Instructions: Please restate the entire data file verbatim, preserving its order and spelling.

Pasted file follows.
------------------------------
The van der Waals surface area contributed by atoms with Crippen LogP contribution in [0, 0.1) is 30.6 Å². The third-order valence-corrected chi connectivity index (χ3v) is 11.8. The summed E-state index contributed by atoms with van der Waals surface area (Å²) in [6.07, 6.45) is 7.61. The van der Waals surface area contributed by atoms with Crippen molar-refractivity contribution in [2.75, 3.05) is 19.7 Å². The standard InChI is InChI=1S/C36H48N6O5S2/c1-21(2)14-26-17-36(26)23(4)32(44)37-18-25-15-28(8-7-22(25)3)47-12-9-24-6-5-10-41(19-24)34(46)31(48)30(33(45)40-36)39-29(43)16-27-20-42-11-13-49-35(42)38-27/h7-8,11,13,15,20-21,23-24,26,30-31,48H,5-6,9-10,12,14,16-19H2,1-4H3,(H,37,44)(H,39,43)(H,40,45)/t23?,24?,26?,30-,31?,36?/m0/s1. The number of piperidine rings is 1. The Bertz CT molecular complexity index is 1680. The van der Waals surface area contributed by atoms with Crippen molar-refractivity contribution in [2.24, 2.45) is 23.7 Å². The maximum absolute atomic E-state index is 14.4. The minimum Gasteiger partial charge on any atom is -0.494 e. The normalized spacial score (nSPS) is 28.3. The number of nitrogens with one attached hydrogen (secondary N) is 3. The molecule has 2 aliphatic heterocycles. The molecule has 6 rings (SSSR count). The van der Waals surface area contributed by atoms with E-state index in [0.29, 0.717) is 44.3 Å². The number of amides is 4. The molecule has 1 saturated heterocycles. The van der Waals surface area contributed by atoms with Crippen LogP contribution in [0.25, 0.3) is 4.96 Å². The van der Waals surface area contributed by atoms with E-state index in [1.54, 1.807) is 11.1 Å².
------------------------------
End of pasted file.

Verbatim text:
The van der Waals surface area contributed by atoms with Crippen LogP contribution in [0, 0.1) is 30.6 Å². The third-order valence-corrected chi connectivity index (χ3v) is 11.8. The summed E-state index contributed by atoms with van der Waals surface area (Å²) in [6.07, 6.45) is 7.61. The van der Waals surface area contributed by atoms with Crippen molar-refractivity contribution in [2.75, 3.05) is 19.7 Å². The standard InChI is InChI=1S/C36H48N6O5S2/c1-21(2)14-26-17-36(26)23(4)32(44)37-18-25-15-28(8-7-22(25)3)47-12-9-24-6-5-10-41(19-24)34(46)31(48)30(33(45)40-36)39-29(43)16-27-20-42-11-13-49-35(42)38-27/h7-8,11,13,15,20-21,23-24,26,30-31,48H,5-6,9-10,12,14,16-19H2,1-4H3,(H,37,44)(H,39,43)(H,40,45)/t23?,24?,26?,30-,31?,36?/m0/s1. The number of piperidine rings is 1. The Bertz CT molecular complexity index is 1680. The van der Waals surface area contributed by atoms with Crippen molar-refractivity contribution in [2.24, 2.45) is 23.7 Å². The maximum absolute atomic E-state index is 14.4. The minimum Gasteiger partial charge on any atom is -0.494 e. The normalized spacial score (nSPS) is 28.3. The number of nitrogens with one attached hydrogen (secondary N) is 3. The molecule has 2 aliphatic heterocycles. The molecule has 6 rings (SSSR count). The van der Waals surface area contributed by atoms with E-state index in [0.29, 0.717) is 44.3 Å². The number of amides is 4. The molecule has 1 saturated heterocycles. The van der Waals surface area contributed by atoms with Crippen LogP contribution in [0.25, 0.3) is 4.96 Å². The van der Waals surface area contributed by atoms with E-state index in [1.54, 1.807) is 11.1 Å².